6. I think you are talking about well planted wildlife ponds here in warmish climates with very few fish – if any – here. Fair enough -not everyone actually keeps Koi or even goldfish so you probably don’t understand why people use beneficial bacteria. However, if you speak to people who keep ponds with goldfish or the even more demanding Koi they’ll explain why adding beneficial bacteria works under certain circumstances. Obviously fish stocking levels relative to pond size are very relevant here. First, if you live in a temperate climate then because the fish are hibernating over winter and the water is cold even if you leave your filter running the number of bacteria in the filter system will be very reduced indeed. Aerobic bacteria need air and food to survive, So adding beneficial bacteria – especially some of the special strains that work in cold water at low temperatures about 8 degrees C in spring – as you start feeding will effectively jump start the pond and considerably speed up the process of bacteria re-establishment. It doesn’t matter if you add them to your filter system or your pond but if you have a UVC then turn it off for the recommended number of days. Since you should have given your filter system a good spring clean anyway you will speed up natural processes of bacteria re-establishment within the filter .Once a year in early Spring when water hits about 9-10 degrees C is therefore usually enough. The two other times beneficial bacteria are worth adding. The first is usually in early spring if your regular water tests begun in spring show problems with water quality (ammonia, nitrites and nitrates) or you have very greenwater ( which shows lots of nitrates). The problem here is that the pond bacteria are not establishing quickly enough and plants are also not growing strongly enough yet (if your pond is covered in duckweed then that will also stop greenwater but fish people tend not to like this). In this case you can certainly bring ammonia and nitrites down effectively by adding additional bacteria – it is generally much better for your pond than using chemicals to kill the algae and there are complementary preparation that contain the anaerobic bacteria that will breakdown nitrates which can be added afterwards. All you are doing in adding additional bacteria is speeding up natural processes. In case you wonder why you seldom get algae problems in ponds once summer arrives here is how the science works a) plants are growing strongly and using up nitrates and phosphates and b) aerobic bacteria have reached a natural balance at their maximum. The other time it is worth giving the filter and pond a boost of beneficial bacteria is when you add fish to the pond from your quarantine pond/container. This will of course depend on size of pond, existing stocking level and size of new fish.More fish meets more waste so adding bacteria will help flatten any ammonia or nitrite spikes and helps the pond catch up more quickly Obviously what I have said here is only relevant to fish ponds where you are keeping animals and which you have an ethical responsibility to look after them as best you can. In wildlife ponds you certainly don’t need to bother with all this as their inhabitants probably have minimal bio loads and the duckweed or pond weed will do the job for you until the pond plants take over. While as an fish keeper I certainly use beneficial pond bacteria to aid my fish I also have a wildlife pond and in the twenty years that it has existed I’ve never added bacteria to it. Things are also different in tropical environments as the beneficial bacteria tend to stay at a constant level as the fish don’t hibernate and stop eating.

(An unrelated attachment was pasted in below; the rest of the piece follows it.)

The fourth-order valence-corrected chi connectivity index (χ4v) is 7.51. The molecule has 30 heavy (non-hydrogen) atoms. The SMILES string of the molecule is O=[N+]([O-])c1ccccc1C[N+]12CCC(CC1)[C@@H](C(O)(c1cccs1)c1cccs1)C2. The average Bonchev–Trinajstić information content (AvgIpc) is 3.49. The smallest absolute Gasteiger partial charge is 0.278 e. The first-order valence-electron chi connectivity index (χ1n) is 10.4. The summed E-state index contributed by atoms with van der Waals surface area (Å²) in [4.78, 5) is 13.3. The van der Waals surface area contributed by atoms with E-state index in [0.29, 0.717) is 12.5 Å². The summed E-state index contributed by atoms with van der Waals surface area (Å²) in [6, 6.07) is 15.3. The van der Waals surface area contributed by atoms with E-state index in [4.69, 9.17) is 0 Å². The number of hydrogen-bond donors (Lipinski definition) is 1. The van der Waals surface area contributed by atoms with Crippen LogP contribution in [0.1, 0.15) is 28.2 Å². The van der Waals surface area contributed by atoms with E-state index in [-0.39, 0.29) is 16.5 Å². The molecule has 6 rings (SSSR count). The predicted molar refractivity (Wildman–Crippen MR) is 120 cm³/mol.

Reply